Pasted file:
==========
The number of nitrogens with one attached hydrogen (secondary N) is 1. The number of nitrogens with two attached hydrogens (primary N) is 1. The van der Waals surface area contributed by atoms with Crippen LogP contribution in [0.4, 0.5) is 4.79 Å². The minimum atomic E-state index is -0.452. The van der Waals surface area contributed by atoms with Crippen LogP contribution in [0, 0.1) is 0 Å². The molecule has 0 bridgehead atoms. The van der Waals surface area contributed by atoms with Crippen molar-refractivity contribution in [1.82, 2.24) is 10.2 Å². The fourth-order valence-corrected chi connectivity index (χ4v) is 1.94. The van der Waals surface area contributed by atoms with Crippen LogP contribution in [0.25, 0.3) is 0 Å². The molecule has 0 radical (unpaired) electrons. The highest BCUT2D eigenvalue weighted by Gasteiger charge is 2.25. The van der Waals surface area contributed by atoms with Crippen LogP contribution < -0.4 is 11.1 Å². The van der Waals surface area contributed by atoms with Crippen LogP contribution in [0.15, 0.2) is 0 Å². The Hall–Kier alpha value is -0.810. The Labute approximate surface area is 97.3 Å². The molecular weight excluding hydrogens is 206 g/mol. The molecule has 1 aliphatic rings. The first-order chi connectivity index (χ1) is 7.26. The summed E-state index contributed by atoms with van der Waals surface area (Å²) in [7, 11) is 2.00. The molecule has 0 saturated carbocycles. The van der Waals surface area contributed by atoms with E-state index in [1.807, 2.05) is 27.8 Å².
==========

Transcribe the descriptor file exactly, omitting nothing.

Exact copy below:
The number of nitrogens with one attached hydrogen (secondary N) is 1. The number of nitrogens with two attached hydrogens (primary N) is 1. The van der Waals surface area contributed by atoms with Crippen LogP contribution in [0.4, 0.5) is 4.79 Å². The minimum atomic E-state index is -0.452. The van der Waals surface area contributed by atoms with Crippen LogP contribution in [0, 0.1) is 0 Å². The molecule has 0 bridgehead atoms. The van der Waals surface area contributed by atoms with Crippen molar-refractivity contribution in [1.82, 2.24) is 10.2 Å². The fourth-order valence-corrected chi connectivity index (χ4v) is 1.94. The van der Waals surface area contributed by atoms with Crippen LogP contribution in [0.25, 0.3) is 0 Å². The molecule has 0 radical (unpaired) electrons. The highest BCUT2D eigenvalue weighted by Gasteiger charge is 2.25. The van der Waals surface area contributed by atoms with Crippen LogP contribution < -0.4 is 11.1 Å². The van der Waals surface area contributed by atoms with Crippen LogP contribution in [0.15, 0.2) is 0 Å². The Hall–Kier alpha value is -0.810. The Labute approximate surface area is 97.3 Å². The molecular weight excluding hydrogens is 206 g/mol. The molecule has 1 aliphatic rings. The first-order chi connectivity index (χ1) is 7.26. The summed E-state index contributed by atoms with van der Waals surface area (Å²) in [7, 11) is 2.00. The molecule has 0 saturated carbocycles. The van der Waals surface area contributed by atoms with E-state index in [1.807, 2.05) is 27.8 Å².